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Charity welcomes Scottish Government carbon tax pledge

By Gregor White

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Incentives are already in place for peat landscapes like the Flow Country but some groups want more protection for Scotland's landscapes.
Incentives are already in place for peat landscapes like the Flow Country but some groups want more protection for Scotland's landscapes.

The John Muir Trust has welcomed an announcement by Net Zero Cabinet Secretary Màiri McAllan that the Scottish Government will hold a public consultation on a carbon land tax.

The Trust, which owns and manages some of Scotland’s most famous mountain landscapes, has led a campaign to implement a carbon emissions land tax to drive urgent changes in land use to support climate targets.

The Trust’s campaign is now backed by a diverse range of over 50 community groups, trade unions, churches, charities, and businesses representing over a million people in Scotland.

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The STUC, the Scottish Community Alliance, Stop Climate Chaos Scotland, the Woodland Trust Scotland, the Quakers, Oxfam Scotland, and the Wellbeing Economy Alliance Scotland are among the groups calling for the Scottish Government to agree the principle of a new Carbon Emissions Land Tax.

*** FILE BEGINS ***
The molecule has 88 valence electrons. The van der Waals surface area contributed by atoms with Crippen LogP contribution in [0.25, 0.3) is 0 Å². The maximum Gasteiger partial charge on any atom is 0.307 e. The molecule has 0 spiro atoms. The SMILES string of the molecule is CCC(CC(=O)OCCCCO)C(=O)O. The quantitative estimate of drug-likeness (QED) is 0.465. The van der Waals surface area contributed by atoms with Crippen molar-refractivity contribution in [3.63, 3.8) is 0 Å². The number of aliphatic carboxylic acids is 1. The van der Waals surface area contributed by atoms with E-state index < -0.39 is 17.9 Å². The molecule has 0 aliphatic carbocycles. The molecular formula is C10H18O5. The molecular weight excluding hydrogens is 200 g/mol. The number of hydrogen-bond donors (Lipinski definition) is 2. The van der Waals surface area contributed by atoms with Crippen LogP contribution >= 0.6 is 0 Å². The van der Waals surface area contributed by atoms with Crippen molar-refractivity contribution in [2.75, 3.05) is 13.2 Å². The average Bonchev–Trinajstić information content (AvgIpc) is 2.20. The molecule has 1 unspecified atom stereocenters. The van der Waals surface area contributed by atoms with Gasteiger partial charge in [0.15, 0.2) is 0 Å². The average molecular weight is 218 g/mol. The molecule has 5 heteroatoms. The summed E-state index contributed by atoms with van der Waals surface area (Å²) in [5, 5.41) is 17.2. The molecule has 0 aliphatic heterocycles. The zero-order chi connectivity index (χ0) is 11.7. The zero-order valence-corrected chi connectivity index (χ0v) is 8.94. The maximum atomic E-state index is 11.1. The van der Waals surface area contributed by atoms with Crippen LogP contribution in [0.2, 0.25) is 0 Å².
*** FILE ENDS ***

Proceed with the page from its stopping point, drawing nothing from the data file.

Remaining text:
Thomas Widrow, campaigns manager for the John Muir Trust said: “This is a well-judged and timely initiative from the Scottish Government. There are incentives in place for peatland restoration and woodland creation, but the slow pace of change toward Net Zero shows that we urgently need sticks as well as carrots to drive rapid change in land use.

“The John Muir Trust has conducted serious research in this area with scientists, economists, tax experts, tech companies, and governmental bodies to show how this could work in practice.

“We will argue for the tax to apply to all private, public and charity landholdings over 1000 hectares, with an exemption only for community-owned land. We will also suggest that the tax focus on reducing carbon emissions using the polluters pay principle by improving the resilience and strength of Scotland’s natural environment, rather than on increasing electricity generation.”

“Last year, a YouGov poll showed that 64 per cent of voters in Scotland supported our proposal. Seventy supported the polluters pay principle.

“We now call on people across the country to join our campaign to make sure the Scottish Government delivers a Carbon Emissions Land Tax that soaks up carbon, boosts biodiversity and strengthens rural communities.”

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